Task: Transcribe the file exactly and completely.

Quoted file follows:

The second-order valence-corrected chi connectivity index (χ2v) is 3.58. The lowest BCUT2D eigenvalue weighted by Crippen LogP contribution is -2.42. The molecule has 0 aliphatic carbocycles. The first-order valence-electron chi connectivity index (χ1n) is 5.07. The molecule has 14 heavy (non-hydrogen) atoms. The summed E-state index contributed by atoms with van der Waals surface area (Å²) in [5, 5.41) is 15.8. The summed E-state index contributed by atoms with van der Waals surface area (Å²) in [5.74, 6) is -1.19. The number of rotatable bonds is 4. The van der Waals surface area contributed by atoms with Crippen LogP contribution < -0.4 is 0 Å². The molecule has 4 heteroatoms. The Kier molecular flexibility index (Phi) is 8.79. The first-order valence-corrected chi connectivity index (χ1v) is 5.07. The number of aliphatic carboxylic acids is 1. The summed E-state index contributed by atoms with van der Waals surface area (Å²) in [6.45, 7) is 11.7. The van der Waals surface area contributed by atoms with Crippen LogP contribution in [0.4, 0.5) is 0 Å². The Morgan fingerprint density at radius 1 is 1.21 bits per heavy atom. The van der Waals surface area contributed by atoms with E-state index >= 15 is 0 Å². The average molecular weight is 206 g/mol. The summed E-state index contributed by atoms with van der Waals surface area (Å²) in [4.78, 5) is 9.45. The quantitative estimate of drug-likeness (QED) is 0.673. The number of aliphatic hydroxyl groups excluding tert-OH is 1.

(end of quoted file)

The second-order valence-corrected chi connectivity index (χ2v) is 3.58. The lowest BCUT2D eigenvalue weighted by Crippen LogP contribution is -2.42. The molecule has 0 aliphatic carbocycles. The first-order valence-electron chi connectivity index (χ1n) is 5.07. The molecule has 14 heavy (non-hydrogen) atoms. The summed E-state index contributed by atoms with van der Waals surface area (Å²) in [5, 5.41) is 15.8. The summed E-state index contributed by atoms with van der Waals surface area (Å²) in [5.74, 6) is -1.19. The number of rotatable bonds is 4. The van der Waals surface area contributed by atoms with Crippen LogP contribution < -0.4 is 0 Å². The molecule has 4 heteroatoms. The Kier molecular flexibility index (Phi) is 8.79. The first-order valence-corrected chi connectivity index (χ1v) is 5.07. The number of aliphatic carboxylic acids is 1. The summed E-state index contributed by atoms with van der Waals surface area (Å²) in [6.45, 7) is 11.7. The van der Waals surface area contributed by atoms with Crippen LogP contribution in [0.4, 0.5) is 0 Å². The Morgan fingerprint density at radius 1 is 1.21 bits per heavy atom. The van der Waals surface area contributed by atoms with E-state index >= 15 is 0 Å². The average molecular weight is 206 g/mol. The summed E-state index contributed by atoms with van der Waals surface area (Å²) in [4.78, 5) is 9.45. The quantitative estimate of drug-likeness (QED) is 0.673. The number of aliphatic hydroxyl groups excluding tert-OH is 1.